Three Families reveals true tales of ‘abortion’
Many of the best TV dramas have been inspired by real life events.
Later this week, BBC Two will broadcast Danny Boy, which tells the story of soldier Brian Wood, whose actions during the Iraq war were controversially called into question.
But BBC One gets in on the act early with a new two-part series (it concludes on Tuesday) originally entitled When It Happens To You, which was first announced back in 2019, just as Northern Ireland was about to make a momentous alteration to one of its laws.
In 1967, the Abortion Act was passed in the UK, making terminations legal. However, the province wasn’t included, and didn’t make the change to its own legislation for another 52 years.
“Growing up in Northern Ireland I was always aware of the heated debate surrounding the issue of abortion and this is a story I’ve wanted to tell for many years,” claims executive producer Susan Hogg. “Three Families goes behind the headlines to tell the true stories of women and girls and their loved ones who have been deeply affected by the law and some of those who worked to change it.
“I knew the law was different, but I had no idea what that really meant until I went to Northern Ireland and met some of the families involved,” adds writer Gwyneth Hughes, whose previous works include other true-life tales, including Cherished and The Girl. “I’ve been deeply touched by their experiences and feel honoured to be asked to share their stories. I think the contributors will all be moved, as I am, by the extraordinary truthfulness and emotional depth that these wonderful actors bring to their stories.”
Sinéad Keenan, Lola Petticrew, Amy James-Kelly, Genevieve O’Reilly, Colin Morgan, Owen McDonnell, Prasanna Puwanarajah and Kerri Quinn head the cast. They’ve been tasked with re-enacting what happened to real people; names and certain details have been changed to ensure the anonymity of those involved, but their experiences are true and often very moving indeed.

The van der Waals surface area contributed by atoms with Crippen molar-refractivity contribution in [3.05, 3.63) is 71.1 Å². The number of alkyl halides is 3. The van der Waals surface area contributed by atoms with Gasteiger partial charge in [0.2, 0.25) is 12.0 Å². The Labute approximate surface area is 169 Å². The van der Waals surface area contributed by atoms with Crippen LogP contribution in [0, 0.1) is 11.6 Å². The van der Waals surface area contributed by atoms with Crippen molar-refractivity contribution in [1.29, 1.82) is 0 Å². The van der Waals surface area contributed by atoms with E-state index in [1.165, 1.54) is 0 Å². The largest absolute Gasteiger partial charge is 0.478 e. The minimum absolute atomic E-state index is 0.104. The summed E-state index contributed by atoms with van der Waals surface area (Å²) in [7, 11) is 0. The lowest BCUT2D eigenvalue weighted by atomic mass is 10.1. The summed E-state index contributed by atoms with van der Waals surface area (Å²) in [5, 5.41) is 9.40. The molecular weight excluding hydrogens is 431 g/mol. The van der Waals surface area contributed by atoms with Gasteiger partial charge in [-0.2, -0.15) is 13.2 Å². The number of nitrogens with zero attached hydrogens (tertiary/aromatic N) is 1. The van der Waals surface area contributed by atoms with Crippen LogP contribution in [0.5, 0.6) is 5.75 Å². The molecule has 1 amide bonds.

The drama is already being hailed as the BBC’s next must-see show, and if its location is anything to go by, it certainly could be that. In the past year or so, the corporation has enjoyed success with various series set or filmed in Ireland, including Normal People, Bloodlands and, most recently, Line of Duty.
Three Families is very different in tone and subject matter, but it certainly continues a trend for top-class productions from across the Irish Sea. And thanks to the calibre of those involved, we’re expecting it to feature highly in next year’s awards ceremonies – although those behind it are more interested in highlighting an important issue than getting a pat on the back.
“Abortion is a complex and emotive subject, and it continues to divide opinion in Northern Ireland and elsewhere,” says Piers Wenger, director of BBC Drama. “Following months of detailed research, Gwyneth and the team will help audiences get an insight into how abortion law has affected many different women and their families. Their stories are powerful, personal and memorable.”
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